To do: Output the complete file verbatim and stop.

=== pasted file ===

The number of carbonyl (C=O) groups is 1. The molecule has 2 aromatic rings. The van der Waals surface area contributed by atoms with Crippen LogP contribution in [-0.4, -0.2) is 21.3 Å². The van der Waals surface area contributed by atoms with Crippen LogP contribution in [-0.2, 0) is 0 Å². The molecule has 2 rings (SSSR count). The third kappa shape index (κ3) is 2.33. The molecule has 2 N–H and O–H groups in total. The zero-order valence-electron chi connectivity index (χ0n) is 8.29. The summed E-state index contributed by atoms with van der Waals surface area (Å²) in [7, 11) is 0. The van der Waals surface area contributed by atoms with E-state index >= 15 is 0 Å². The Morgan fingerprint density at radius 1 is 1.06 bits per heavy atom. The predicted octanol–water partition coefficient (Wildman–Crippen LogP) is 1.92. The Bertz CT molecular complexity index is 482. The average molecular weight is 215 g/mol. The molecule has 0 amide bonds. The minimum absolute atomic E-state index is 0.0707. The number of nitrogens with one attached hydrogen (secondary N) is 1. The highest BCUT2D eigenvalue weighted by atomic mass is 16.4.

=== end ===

The number of carbonyl (C=O) groups is 1. The molecule has 2 aromatic rings. The van der Waals surface area contributed by atoms with Crippen LogP contribution in [-0.4, -0.2) is 21.3 Å². The van der Waals surface area contributed by atoms with Crippen LogP contribution in [-0.2, 0) is 0 Å². The molecule has 2 rings (SSSR count). The third kappa shape index (κ3) is 2.33. The molecule has 2 N–H and O–H groups in total. The zero-order valence-electron chi connectivity index (χ0n) is 8.29. The summed E-state index contributed by atoms with van der Waals surface area (Å²) in [7, 11) is 0. The van der Waals surface area contributed by atoms with E-state index >= 15 is 0 Å². The Morgan fingerprint density at radius 1 is 1.06 bits per heavy atom. The predicted octanol–water partition coefficient (Wildman–Crippen LogP) is 1.92. The Bertz CT molecular complexity index is 482. The average molecular weight is 215 g/mol. The molecule has 0 amide bonds. The minimum absolute atomic E-state index is 0.0707. The number of nitrogens with one attached hydrogen (secondary N) is 1. The highest BCUT2D eigenvalue weighted by atomic mass is 16.4.